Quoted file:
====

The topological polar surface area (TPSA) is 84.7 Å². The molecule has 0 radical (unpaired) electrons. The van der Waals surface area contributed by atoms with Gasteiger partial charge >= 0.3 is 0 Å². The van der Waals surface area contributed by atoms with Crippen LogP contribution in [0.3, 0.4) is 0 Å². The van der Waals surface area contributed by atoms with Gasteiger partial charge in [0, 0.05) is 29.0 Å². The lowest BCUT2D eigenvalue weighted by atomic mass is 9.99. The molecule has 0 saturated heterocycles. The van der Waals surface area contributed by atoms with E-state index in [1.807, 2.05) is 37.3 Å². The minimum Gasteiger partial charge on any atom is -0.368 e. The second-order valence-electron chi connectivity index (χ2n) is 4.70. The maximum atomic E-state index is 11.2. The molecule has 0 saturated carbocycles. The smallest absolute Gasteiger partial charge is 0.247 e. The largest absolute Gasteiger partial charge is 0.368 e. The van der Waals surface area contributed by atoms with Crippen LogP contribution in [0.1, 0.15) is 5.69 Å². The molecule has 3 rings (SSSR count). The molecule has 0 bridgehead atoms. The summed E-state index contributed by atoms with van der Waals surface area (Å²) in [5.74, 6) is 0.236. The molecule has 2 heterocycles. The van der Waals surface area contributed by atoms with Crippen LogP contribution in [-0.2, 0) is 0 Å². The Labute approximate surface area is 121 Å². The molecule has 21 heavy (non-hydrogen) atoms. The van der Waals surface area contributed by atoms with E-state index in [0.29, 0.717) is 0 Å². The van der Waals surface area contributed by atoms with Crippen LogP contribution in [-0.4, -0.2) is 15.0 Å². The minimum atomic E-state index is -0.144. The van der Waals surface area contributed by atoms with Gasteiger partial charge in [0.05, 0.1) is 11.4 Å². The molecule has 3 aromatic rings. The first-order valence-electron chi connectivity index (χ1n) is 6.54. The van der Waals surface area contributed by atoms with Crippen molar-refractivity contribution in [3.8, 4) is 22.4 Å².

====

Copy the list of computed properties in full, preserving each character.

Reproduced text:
The topological polar surface area (TPSA) is 84.7 Å². The molecule has 0 radical (unpaired) electrons. The van der Waals surface area contributed by atoms with Gasteiger partial charge >= 0.3 is 0 Å². The van der Waals surface area contributed by atoms with Crippen LogP contribution in [0.3, 0.4) is 0 Å². The van der Waals surface area contributed by atoms with Gasteiger partial charge in [0, 0.05) is 29.0 Å². The lowest BCUT2D eigenvalue weighted by atomic mass is 9.99. The molecule has 0 saturated heterocycles. The van der Waals surface area contributed by atoms with E-state index in [1.807, 2.05) is 37.3 Å². The minimum Gasteiger partial charge on any atom is -0.368 e. The second-order valence-electron chi connectivity index (χ2n) is 4.70. The maximum atomic E-state index is 11.2. The molecule has 0 saturated carbocycles. The smallest absolute Gasteiger partial charge is 0.247 e. The largest absolute Gasteiger partial charge is 0.368 e. The van der Waals surface area contributed by atoms with Crippen LogP contribution in [0.1, 0.15) is 5.69 Å². The molecule has 3 rings (SSSR count). The molecule has 0 bridgehead atoms. The summed E-state index contributed by atoms with van der Waals surface area (Å²) in [5.74, 6) is 0.236. The molecule has 2 heterocycles. The van der Waals surface area contributed by atoms with Crippen LogP contribution in [-0.2, 0) is 0 Å². The Labute approximate surface area is 121 Å². The molecule has 21 heavy (non-hydrogen) atoms. The van der Waals surface area contributed by atoms with E-state index in [0.29, 0.717) is 0 Å². The van der Waals surface area contributed by atoms with Crippen LogP contribution in [-0.4, -0.2) is 15.0 Å². The minimum atomic E-state index is -0.144. The van der Waals surface area contributed by atoms with Gasteiger partial charge in [0.05, 0.1) is 11.4 Å². The molecule has 3 aromatic rings. The first-order valence-electron chi connectivity index (χ1n) is 6.54. The van der Waals surface area contributed by atoms with Crippen molar-refractivity contribution in [3.8, 4) is 22.4 Å².